War of the Rebellion: Serial 038 Page 0677 Chapter XXXVI. CORRESPONDENCE, ETC. -CONFEDERATE.

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JACKSON, March 19, 1863.

Captain [SAM.] HENDERSON, Grenada, MISS.:

Do your scouts discover no movements on the Coldwater or Tallahatchee by boats of the enemy?

J. C. PEMBERTON.

GRENADA, March 19, 1863.

General PEMBERTON:

Scout Kemp left Byhalia yesterday, 2 p. m. Saw 500 Yankee cavalry 4 miles south of Carter's Bridge, across Coldwater. They came via Holly Springs. Mobile and Ohio Railroad abandoned from Jackson to Columbus, and troops sent via Memphis, some up and others down the river.

SAM. HENDERSON,

Captain, Commanding Scouts.

JACKSON, March 19, 1863.

General LORING, Fort Pemberton, via Grenada:

I have no more heavy guns that I can send. Enemy's gunboats have passed through Steele's Bayou, Black Bayou, and into Deer Creek. General Stevenson must establish a battery there. You must hold the position you have selected. Everything that can be done shall be, to support and aid you.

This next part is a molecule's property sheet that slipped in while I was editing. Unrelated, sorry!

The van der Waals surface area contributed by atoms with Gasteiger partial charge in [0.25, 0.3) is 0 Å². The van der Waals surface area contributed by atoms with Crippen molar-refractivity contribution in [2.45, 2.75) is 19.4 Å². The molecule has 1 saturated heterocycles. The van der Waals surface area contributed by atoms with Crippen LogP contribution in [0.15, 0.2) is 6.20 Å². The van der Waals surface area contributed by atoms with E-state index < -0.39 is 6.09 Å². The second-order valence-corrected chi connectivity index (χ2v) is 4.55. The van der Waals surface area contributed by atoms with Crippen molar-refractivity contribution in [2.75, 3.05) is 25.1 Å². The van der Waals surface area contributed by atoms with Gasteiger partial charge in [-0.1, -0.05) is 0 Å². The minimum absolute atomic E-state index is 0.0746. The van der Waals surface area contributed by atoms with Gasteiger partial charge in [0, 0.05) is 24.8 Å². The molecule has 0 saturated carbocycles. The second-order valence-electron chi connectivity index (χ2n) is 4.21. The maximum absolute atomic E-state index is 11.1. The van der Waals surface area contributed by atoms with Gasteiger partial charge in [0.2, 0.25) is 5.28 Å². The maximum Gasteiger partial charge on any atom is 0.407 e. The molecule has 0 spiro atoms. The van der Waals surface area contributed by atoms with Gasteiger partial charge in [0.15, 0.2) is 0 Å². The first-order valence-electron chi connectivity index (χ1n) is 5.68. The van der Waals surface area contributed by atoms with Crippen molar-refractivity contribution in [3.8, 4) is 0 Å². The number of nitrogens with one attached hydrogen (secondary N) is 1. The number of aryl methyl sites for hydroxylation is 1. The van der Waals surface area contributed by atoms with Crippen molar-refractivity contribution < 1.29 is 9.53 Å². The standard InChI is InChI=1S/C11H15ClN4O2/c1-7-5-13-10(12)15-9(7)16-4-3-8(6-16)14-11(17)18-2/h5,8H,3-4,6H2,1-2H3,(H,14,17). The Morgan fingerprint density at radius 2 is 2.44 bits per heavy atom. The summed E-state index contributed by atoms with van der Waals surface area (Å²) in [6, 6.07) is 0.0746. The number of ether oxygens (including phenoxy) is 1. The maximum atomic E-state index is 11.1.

J. C. PEMBERTON.

JACKSON, March 19, 1863.

General W. W. LORING, Fort Pemberton:

Two cotton-clad boats must be sent at once to the mouth of Deer Creek. At special request of Colonel [T. N.] Waul, an artillery company was attached to his command. Can spare no more. Train some of your men to the guns.

J. C. PEMBERTON.

JACKSON, March 19, 1863.

Major-General LORING [through General George], Grenada:

Hurry up boats. They must capture the enemy's boats. They can do it by boarding. Hurry them down, with a boarding force.

J. C. PEMBERTON.

JACKSON, March 19, 1863.

Major-General STEVENSON:

Report to me every day the operations of the dredge-boats and the state of the water.

J. C. PEMBERTON.

JACKSON, March 19, 1863.

Major-General STEVENSON, Vicksburg:

Hereafter the command at Grand Gulf will report directly to these headquarters, and will not be regarded as in your command, and the